Questions about sections 21, 22, 28

#1

I have questions in sections 21, 22, and 28 with respect to my specific situation, which involved child custody actions in civil court.

Here are those three questions from the form:

21:
Has a court or administrative agency EVER ordered you to consult with a mental health professional (for example, a psychiatrist, psychologist, licensed clinical social worker, etc.)? (An order to a military member by a superior officer is not within the scope of this question, and therefore would not require an affirmative response. An order by a military court would be within the scope of the question and would require an affirmative response.)

22:
In the last seven (7) years have you been charged, convicted, or sentenced of a crime in any court? (Include all qualifying charges, convictions or sentences in any Federal, state, local, military, or non-U.S. court, even if previously listed on this form).

28:
In the last ten (10) years, have you been a party to any public record civil court action not listed elsewhere on this form?
Provide details of the nature of the action
Provide a description of the results of the action

Clearly, my answer for 28 is “yes”. But, let me get advice on the other questions as related to my situation:

Post-divorce, my ex and I have been to court several times requesting custody modifications. Since 2010, all of the actions / requested have been instigated by my ex, against me, in attempts to regain custody. Most recently, in 2017, my ex took the following actions: 1) filed an emergency ex parte motion to regain custody, 2) filed a police report against me, 3) contacted child protective services and made accusations against me of child abuse, 4) filed a motion for emergency custody, and 5) filed a motion for permanent custody.

The disposition of these actions are:

  1. the ex parte was filed illegally. The motion had already been denied, and her attorney was caught “judge-shopping”. (This will give you an idea of what I was battling.). My attorney had the illegal order vacated at 8am the next day, and eventually her attorney was given a reprimand and fine by the state bar association for judge-shopping

  2. The police and CPS jointly investigated. I was never charged. I was never even questioned. I never made any criminal court appearances. The report was simply never advanced based on information gathered.

  3. CPS investigated. As they are an administrative agency, they made several recommendations. These were not “orders” and there were never any “court orders”, but I followed all their recommendations. In the end, the disposition of the case was that none of the accusations were substantiated.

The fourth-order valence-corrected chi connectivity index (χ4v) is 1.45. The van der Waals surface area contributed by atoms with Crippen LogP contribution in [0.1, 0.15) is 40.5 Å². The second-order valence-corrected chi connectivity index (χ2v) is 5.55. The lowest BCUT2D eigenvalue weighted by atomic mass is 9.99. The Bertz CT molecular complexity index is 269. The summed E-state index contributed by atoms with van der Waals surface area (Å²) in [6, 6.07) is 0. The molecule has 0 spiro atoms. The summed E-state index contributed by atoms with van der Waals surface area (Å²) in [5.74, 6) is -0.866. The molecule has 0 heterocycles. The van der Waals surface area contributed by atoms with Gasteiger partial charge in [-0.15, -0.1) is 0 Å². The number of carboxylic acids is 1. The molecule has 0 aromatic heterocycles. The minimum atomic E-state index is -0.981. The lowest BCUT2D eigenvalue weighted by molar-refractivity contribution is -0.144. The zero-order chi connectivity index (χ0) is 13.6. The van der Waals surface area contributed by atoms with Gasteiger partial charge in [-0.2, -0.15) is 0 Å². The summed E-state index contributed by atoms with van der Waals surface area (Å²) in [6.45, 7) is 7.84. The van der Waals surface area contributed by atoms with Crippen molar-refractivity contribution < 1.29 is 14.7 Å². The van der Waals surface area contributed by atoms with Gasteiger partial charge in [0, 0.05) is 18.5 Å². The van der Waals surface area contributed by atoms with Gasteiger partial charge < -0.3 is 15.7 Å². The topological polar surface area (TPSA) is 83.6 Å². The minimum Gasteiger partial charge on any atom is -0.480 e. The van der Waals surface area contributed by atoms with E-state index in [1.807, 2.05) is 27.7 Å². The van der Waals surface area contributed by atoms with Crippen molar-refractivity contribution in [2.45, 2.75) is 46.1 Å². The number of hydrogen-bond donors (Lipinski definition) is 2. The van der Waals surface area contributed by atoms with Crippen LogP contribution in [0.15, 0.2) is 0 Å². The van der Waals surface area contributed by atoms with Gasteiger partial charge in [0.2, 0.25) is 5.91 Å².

4. My ex-wife’s motion to for emergency custody was denied. Specifically, the conclusion of law was: “based upon the evidence presented, evidence did not support the pleadings filed”. Furthermore, I made a counter-motion to move the civil case out of her county, and into my county, and my motion was granted. Thus, the entire civil case history is now in the jurisdiction of my county.

  5. My ex-wife dropped the motion for permanent custody.

So…:

I think my answer to 28 is “yes”. How should I summarize my situation?

What about 22? Are accusations in civil court that were not substantiated - are these “charges”?

What about 21? While CPS is an administrative agency, there were no “orders” and only recommendations that I followed. For example, I self-enrolled in an anger management class, and I saw my therapist to provide evidence that I was capable of parenting through this situation.

Looking for advice on how to handle my specific situation regarding how to answer sections 21, 22, 28.

#2

Here’s the deal, as I see it . . .

Yes, on 28. This is easy. No, on the others but there could be arguments and providing a description, as you have here, will go a long way toward simplifying your case for those who have to work on it.

No . . . Your ex-wife accusing you of something in open court isn’t the same as being “charged” . . .

Much of this could easily come up during your investigation. Some of the people that the investigator talks to may not know what was really happening. They may not know that you were not actually “charged” with any crimes and you can’t control what they may say about you or what ideas the investigator might get from what they say.

Answer the questions honestly but also be open about everything that happened where you can provide an explanation. You should also have a more detailed explanation of everything when you go in for your interview. You may have to speak to all of this or your investigator may say, "I get it . . . Divorce sucks . . . "

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#3

Concur Divorce stinks. Simply tell them you have child support issues, but everything was resolved in your favor. And keep meticulous records moving forward to keep a running file on the nonsense she is putting you through.

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#4

So far, everyone is right on the mark. You need to report the court action, you simply report the action(s) were continuing from your divorce.

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#5

Solid advice. Thank you for taking the time to provide this very helpful input.